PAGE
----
The 80/2 Rule: Or Why Dogs on Skateboards Matter to the Minneapolis Star Tribune
What do dogs on skateboards have to do with creating a successful news model?
Nothing, unless you’re the Minneapolis Star Tribune and your focus is “Minnesota dogs on Minnesota skateboards that Minnesotans care about,” as Jim Bernard, the newspaper’s SVP of digital, jokes in the third issue of Traffic, Piano’s magazine for digital business.
The Minnesota part of that equation isn’t difficult to make sense of. For the Star Tribune and community-based publications like it, a digital focus on locally sourced stories is more important than ever, with Pew Research Center data showing that more Americans are going online to access their local news. Nearly as many people today prefer to get their community news digitally (37%) as do through TV (41%), while print, at 13 percent, has fallen well behind. That same Pew survey also shows that readers want a digital publication that feels connected to the community around it — and for the Star Tribune, that means focusing on Minnesota stories.
But where exactly do the dogs and skateboards come in?
Create Stories That Connect
At Piano, we’ve found that 80 percent of subscription conversions on articles come from just two percent of the total articles published, while 80 percent of ad revenue is from 15 percent of articles. These data points offer an opportunity for media providers: a way to find out what your users find compelling enough to inspire them to pay. Once that’s figured out, it’s a matter of focusing your editorial attention on exactly that.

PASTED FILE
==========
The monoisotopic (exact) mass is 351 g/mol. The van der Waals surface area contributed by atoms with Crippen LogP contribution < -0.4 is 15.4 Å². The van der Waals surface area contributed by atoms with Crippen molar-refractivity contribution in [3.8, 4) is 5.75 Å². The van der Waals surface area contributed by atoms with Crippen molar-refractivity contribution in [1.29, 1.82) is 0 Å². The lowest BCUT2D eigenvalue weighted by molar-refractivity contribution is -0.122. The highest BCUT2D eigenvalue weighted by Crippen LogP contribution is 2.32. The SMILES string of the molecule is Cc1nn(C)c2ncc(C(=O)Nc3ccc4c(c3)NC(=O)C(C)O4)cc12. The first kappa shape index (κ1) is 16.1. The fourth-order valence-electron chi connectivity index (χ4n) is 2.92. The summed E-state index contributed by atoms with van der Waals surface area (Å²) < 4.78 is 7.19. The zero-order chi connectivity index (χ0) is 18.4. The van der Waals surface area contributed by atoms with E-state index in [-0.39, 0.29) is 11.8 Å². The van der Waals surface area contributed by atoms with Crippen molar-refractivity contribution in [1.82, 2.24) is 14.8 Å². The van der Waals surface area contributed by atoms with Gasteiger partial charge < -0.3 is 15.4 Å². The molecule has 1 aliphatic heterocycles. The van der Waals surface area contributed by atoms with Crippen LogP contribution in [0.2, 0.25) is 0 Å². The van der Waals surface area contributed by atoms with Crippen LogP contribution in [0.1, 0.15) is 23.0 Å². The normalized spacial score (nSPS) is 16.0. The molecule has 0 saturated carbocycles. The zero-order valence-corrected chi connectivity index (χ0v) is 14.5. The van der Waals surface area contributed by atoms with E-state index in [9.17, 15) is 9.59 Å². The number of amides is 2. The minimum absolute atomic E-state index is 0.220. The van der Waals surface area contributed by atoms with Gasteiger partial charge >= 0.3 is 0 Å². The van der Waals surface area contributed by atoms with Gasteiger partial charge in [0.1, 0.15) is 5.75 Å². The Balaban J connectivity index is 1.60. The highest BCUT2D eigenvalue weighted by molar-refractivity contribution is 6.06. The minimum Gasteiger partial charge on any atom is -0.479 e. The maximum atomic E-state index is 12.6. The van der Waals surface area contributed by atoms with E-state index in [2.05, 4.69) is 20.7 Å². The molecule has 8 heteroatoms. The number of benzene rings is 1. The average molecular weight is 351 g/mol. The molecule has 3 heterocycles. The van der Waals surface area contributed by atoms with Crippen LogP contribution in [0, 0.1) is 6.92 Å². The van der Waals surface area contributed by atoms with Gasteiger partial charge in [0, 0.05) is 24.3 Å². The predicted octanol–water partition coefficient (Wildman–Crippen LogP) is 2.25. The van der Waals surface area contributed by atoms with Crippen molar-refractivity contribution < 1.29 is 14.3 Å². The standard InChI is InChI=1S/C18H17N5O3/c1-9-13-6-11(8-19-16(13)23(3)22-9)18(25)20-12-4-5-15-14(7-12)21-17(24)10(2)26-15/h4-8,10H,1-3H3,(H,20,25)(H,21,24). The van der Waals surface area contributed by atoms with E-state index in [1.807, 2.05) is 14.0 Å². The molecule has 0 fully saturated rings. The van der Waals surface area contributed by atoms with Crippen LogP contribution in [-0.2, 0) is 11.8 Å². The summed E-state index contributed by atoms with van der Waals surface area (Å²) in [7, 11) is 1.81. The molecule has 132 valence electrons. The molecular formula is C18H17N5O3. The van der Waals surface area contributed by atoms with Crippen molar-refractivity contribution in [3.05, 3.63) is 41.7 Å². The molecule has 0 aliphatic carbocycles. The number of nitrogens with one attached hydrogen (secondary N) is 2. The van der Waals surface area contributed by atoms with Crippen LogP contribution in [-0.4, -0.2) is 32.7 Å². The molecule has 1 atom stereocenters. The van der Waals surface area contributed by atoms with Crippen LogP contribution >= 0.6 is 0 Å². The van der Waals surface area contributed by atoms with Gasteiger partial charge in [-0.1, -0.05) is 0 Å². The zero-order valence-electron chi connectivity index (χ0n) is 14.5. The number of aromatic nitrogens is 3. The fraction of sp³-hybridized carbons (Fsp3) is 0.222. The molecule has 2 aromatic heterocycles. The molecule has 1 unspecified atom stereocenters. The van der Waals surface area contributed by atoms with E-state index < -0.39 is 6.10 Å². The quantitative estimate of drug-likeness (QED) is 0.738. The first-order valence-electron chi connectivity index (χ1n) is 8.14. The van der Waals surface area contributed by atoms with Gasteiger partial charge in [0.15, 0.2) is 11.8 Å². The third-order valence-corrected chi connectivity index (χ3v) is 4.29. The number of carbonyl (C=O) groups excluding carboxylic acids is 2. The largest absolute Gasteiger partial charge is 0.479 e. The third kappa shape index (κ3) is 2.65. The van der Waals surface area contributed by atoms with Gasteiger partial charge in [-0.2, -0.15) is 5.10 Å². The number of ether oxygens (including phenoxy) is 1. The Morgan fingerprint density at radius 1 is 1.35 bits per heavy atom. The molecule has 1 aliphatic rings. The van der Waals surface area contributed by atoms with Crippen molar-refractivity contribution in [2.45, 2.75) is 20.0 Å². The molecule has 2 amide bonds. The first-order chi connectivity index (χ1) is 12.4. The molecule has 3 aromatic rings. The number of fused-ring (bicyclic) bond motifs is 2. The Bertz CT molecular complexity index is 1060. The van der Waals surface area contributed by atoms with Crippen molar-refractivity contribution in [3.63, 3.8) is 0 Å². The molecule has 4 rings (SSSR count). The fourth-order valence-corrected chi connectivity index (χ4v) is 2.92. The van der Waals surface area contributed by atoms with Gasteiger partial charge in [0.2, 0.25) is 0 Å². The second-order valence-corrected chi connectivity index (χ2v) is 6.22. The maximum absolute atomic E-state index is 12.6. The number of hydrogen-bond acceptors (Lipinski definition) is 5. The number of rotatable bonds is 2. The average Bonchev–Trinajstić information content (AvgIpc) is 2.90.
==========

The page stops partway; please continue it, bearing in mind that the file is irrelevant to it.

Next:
The idea is that if you want to really know what’s going on in the Twin Cities and Minnesota, and experience the content you’re interested in, you have to read the Minneapolis Star Tribune — and if you want to read “the Strib,” you have to pay. The paper dives deep into its data to capitalize on what its subscribers — and its top prospects who may become subscribers — value. Editors tells their journalists each month which stories performed best with subscribers and “intenders” (readers that visit frequently but don’t yet subscribe).
To capitalize on what it’s learned, the Star Tribune has doubled down on immediate post-game sports coverage, positive local news, high school sports and accountability journalism. Because it has kept its newsroom robust, it’s also able to produce a high amount of quality content that gives it the kind of depth and breadth of local information that inspire readers to pay.
See Results That Matter
It’s working, too. The Star Tribune has 56,000 digital subscribers and is growing that number by 20 percent a year. Digital subscriptions bring in nearly $10 million in annual revenue for the paper.
Read why Traffic calls the Star Tribune “ the most successful metro paper in America” in "A Miracle in Minneapolis."